What does it mean when we pretend everything comes easy? It’s a good question. I was completely enthralled by a recent article on The Cut, Why Not Admit We Didn’t Wake Up Like This? In fact, I was so enthralled that I thought about it all the way through my shower, and then throughout my long and involved hair, skin and make-up routine!
The sentiment of the article — which essentially states that the Gwyneth Paltrows and Blake Livelys of the world are disliked because they act like everything in their life is effortless — ties in to the quiet backlash to Instagram perfection.
One commenter on The Cut piece said,
Have you all not watched your friends, especially with the insane popularity of Instagram (which I love), seemingly dive into a white-washed, light-soaked BEAUTIFUL life where EVERYTHING is perfectly decorated, meticulously placed, delicious, fresh, all of the wood is reclaimed and they have cocktails and vacation all the time?! This article is about the fake lifestyle that we all are guilty of putting out on the Internet. It’s about the editing out of the grit so that we can appear to have not dealt with it at all. I don’t think it’s stupid to point this out, and I think it’s maybe just a discussion that many people aren’t ready to have yet. … Me, I want to see some anti-lifestyle. I want to know more about the grit. I’m sick of having the perfect Instagram life shoved in my face.
Right on. Every time we mention Instagram at The Blogcademy, we see people smile in wry acknowledgment when we mention being exhausted by “perfectly-curated lives”. We’re all guilty of it: in a world where the more beautiful and picture-perfect your life appears, the more validation you receive, it’s hard to step away. Given the choice between posting something real and something pretty, we almost always err on the side of pretty. After all, that’s what will result in more approval, and isn’t that what Instagram is all about?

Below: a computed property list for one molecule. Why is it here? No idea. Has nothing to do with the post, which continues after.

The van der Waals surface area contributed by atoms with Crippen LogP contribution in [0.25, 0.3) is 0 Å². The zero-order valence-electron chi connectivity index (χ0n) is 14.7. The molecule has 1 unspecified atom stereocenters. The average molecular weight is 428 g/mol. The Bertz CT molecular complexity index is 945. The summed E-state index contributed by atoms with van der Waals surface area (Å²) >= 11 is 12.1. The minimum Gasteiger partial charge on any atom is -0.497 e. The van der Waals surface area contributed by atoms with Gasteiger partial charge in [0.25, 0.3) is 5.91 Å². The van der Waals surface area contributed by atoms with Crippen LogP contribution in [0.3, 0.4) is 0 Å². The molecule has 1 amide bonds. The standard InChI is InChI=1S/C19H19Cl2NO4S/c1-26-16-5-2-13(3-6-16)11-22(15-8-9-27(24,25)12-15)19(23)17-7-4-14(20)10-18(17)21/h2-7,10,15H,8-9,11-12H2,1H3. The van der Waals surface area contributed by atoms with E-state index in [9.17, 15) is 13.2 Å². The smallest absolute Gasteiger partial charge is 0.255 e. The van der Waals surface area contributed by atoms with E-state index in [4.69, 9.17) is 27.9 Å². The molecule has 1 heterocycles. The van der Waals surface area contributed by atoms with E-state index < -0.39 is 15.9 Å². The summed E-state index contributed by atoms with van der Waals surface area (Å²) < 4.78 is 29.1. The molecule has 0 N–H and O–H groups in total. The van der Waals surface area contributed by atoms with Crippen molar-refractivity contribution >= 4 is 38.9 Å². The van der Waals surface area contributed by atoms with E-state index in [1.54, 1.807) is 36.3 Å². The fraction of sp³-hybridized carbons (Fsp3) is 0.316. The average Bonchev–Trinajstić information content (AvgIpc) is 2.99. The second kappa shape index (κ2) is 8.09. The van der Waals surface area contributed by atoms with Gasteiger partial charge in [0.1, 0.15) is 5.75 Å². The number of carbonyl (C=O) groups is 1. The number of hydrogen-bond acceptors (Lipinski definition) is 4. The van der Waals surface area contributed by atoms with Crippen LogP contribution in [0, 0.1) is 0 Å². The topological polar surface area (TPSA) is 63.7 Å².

It’s not just Instagram. Really, it’s about how we present ourselves to the world. Instagram is a symptom, not a cause. In Why Not Admit We Didn’t Wake Up Like This?, author Ann Friedman presents Kim Kardashian as a counterpoint to Paltrow and Lively.
“Kim K skills,” as Kanye calls them, are all about being ruthlessly strategic and working hard to achieve the life you want. And not being afraid to admit that’s what you’re doing. Kardashian is peddling a path to happiness and success that is no less materialistic than the one promoted by Paltrow or Lively; she’s just up-front about it. Even if you don’t have any desire to take your infant for a walk while sporting glittery eyeliner and a tuxedo jacket taped to your bare, spray-tanned breasts, her embrace of artifice is kind of a relief. Her look screams “effort.” She’s wealthy and beautiful like Lively and Paltrow — but at least she’s not acting like everything came easy.
I’m not a fan of Kim Kardashian, but one thing you can say about her (and the whole Kardashian clan) is that they never make things look easy. They’re straight-up about the effort that goes into looking and living the way they do. Remember when Kim had a “vampire facial”? Do you recall the time she got Botox on camera? Not to mention the shots of Kim’s unblended make-up, wigs, and even her Photoshopped buttstagram? As grotesque a spectacle as I personally find it to be, I appreciate the honesty of it all. Kim Kardashian offers us a front-row seat to see exactly what it takes to make her. (And for those of us who don’t want to know, we can always change the channel.)
Blake Lively and Kim Kardashian spend the same amount of time in the make-up artist’s chair, but only Blake Lively acts as if she doesn’t. The natural look is fine, but no one wakes up like that. It seems to me that women spend an inordinate amount of time trying to look “effortless”: effortless appearance, effortless career, effortless relationship.